God Without Measure: Working Papers in Christian Theology – Volume I: God and the Works of God

The first of two volumes of collected essays and papers by John Webster. Very, very scholarly.

Assumed audience: Theologically-orthodox Christians, or folks interested in things that theologically-orthodox Christians think.

cover for God Without Measure: Working Papers in Christian Theology – Volume I: God and the Works of God
God Without Measure: Working Papers in Christian Theology – Volume I: God and the Works of God, John Webster (2016)
I loved this collection of essays. Unless you’re very much like me, you probably wouldn’t, but that’s okay.

Discovering, and slowly working through, John Webster’s oeuvre remains one of the great joys of the last year. God and the Works of God is a lovely collection of papers and essays1 on theology proper — first of all, meditations on the divine being: in God’s own eternal splendor and self-sufficient joy; and secondarily, on God’s overflowing and gracious works: of creation, redemption, and restoration.

I’ve read enough Webster at this point to know his recurring motifs, but I haven’t tired of them. They are very good motifs! At this point I’m enjoying seeing (and sometimes differing with!) his changing trajectory over time: in the beginning of his career, he was more Barthian; in the end of his career, much more a Reformed Scholastic, including a lot of ressourcement from the Fathers and Thomas Aquinas. Indeed, there are a few essays in here where he was clearly going through a phase of infatuation with Thomas — dropping references to the Summa Theologiae as if it were holy writ.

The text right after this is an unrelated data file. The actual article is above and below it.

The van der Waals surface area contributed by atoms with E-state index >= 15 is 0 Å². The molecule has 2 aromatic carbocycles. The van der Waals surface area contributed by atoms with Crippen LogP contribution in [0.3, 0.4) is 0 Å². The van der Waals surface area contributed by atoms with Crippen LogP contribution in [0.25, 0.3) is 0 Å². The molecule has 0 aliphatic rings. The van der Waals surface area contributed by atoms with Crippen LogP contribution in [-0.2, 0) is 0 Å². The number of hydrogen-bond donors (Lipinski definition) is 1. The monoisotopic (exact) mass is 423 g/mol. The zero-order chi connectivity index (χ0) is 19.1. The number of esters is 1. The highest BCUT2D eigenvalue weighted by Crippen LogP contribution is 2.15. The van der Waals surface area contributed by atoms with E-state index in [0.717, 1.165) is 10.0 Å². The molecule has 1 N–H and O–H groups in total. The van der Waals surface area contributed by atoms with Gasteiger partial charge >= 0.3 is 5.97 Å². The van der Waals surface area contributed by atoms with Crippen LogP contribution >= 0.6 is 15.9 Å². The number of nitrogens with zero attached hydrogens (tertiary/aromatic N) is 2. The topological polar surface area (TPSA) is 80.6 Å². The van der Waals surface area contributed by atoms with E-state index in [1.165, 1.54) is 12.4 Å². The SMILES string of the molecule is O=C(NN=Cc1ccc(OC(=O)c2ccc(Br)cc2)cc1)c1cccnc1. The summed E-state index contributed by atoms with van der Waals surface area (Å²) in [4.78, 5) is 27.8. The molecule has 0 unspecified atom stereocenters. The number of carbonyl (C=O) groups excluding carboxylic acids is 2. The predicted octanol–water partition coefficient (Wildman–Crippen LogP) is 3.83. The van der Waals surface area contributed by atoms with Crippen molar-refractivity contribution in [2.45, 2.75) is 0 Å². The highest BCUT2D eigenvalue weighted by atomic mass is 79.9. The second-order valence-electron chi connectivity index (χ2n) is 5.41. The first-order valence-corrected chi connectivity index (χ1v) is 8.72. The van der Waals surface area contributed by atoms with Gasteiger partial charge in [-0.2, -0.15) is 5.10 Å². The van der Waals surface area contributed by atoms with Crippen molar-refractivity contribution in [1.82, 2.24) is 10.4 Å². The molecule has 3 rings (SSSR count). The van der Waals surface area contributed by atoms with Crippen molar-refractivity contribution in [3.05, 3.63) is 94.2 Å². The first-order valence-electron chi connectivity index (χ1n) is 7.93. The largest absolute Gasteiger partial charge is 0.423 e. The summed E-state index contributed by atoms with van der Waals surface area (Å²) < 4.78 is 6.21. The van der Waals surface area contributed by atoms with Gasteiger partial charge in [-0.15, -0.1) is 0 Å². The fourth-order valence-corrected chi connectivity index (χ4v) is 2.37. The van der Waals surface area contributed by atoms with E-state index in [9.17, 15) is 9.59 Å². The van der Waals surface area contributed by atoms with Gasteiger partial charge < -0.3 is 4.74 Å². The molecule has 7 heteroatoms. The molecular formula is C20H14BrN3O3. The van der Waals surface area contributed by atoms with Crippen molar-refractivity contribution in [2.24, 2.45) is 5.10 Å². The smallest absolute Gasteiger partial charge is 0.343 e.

As academically-oriented and intellectually-dense as these essays are, this is not the kind of book I’d hand to… anyone I know outside the Mere O crowd except maybe one guy I know at church who’s a former PCA pastor. 😂 But the essays are beautiful and good, and they were good for my soul. I expect I will return to them regularly in the decades ahead.


  1. most of them previously having been published in other forums, but a few specific to this volume ↩︎